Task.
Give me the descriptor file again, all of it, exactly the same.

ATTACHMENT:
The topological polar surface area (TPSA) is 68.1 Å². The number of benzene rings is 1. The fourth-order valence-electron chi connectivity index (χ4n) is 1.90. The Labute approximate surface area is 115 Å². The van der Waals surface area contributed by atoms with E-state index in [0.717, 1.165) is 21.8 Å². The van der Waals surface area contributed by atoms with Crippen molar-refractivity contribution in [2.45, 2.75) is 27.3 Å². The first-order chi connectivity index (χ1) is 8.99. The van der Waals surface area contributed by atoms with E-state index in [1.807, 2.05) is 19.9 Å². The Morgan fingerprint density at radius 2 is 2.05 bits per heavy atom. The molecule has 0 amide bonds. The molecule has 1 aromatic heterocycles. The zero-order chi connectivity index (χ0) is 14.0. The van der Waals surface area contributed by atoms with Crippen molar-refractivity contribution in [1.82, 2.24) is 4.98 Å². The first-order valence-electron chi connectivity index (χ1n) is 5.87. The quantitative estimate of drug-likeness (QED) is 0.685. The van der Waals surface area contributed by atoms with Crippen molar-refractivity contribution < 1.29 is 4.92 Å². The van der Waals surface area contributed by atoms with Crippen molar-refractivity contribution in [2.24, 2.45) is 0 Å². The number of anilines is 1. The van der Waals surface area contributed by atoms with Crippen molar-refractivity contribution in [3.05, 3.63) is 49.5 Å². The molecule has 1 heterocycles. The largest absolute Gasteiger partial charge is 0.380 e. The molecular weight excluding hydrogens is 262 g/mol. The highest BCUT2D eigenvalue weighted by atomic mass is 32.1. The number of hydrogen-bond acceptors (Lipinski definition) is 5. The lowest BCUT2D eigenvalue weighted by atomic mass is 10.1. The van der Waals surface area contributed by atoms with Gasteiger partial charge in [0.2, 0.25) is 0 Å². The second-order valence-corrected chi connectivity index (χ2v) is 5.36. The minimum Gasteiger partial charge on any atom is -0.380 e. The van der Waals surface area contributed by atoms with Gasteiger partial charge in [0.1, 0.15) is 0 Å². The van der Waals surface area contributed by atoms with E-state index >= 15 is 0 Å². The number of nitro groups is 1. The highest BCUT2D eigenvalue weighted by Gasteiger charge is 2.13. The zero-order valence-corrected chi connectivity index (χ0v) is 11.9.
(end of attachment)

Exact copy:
The topological polar surface area (TPSA) is 68.1 Å². The number of benzene rings is 1. The fourth-order valence-electron chi connectivity index (χ4n) is 1.90. The Labute approximate surface area is 115 Å². The van der Waals surface area contributed by atoms with E-state index in [0.717, 1.165) is 21.8 Å². The van der Waals surface area contributed by atoms with Crippen molar-refractivity contribution in [2.45, 2.75) is 27.3 Å². The first-order chi connectivity index (χ1) is 8.99. The van der Waals surface area contributed by atoms with E-state index in [1.807, 2.05) is 19.9 Å². The Morgan fingerprint density at radius 2 is 2.05 bits per heavy atom. The molecule has 0 amide bonds. The molecule has 1 aromatic heterocycles. The zero-order chi connectivity index (χ0) is 14.0. The van der Waals surface area contributed by atoms with Crippen molar-refractivity contribution in [1.82, 2.24) is 4.98 Å². The first-order valence-electron chi connectivity index (χ1n) is 5.87. The quantitative estimate of drug-likeness (QED) is 0.685. The van der Waals surface area contributed by atoms with Crippen molar-refractivity contribution < 1.29 is 4.92 Å². The van der Waals surface area contributed by atoms with Crippen molar-refractivity contribution in [2.24, 2.45) is 0 Å². The number of anilines is 1. The van der Waals surface area contributed by atoms with Crippen molar-refractivity contribution in [3.05, 3.63) is 49.5 Å². The molecule has 1 heterocycles. The largest absolute Gasteiger partial charge is 0.380 e. The molecular weight excluding hydrogens is 262 g/mol. The highest BCUT2D eigenvalue weighted by atomic mass is 32.1. The number of hydrogen-bond acceptors (Lipinski definition) is 5. The lowest BCUT2D eigenvalue weighted by atomic mass is 10.1. The van der Waals surface area contributed by atoms with Gasteiger partial charge in [0.2, 0.25) is 0 Å². The second-order valence-corrected chi connectivity index (χ2v) is 5.36. The minimum Gasteiger partial charge on any atom is -0.380 e. The van der Waals surface area contributed by atoms with Gasteiger partial charge in [0.1, 0.15) is 0 Å². The van der Waals surface area contributed by atoms with E-state index >= 15 is 0 Å². The number of nitro groups is 1. The highest BCUT2D eigenvalue weighted by Gasteiger charge is 2.13. The zero-order valence-corrected chi connectivity index (χ0v) is 11.9.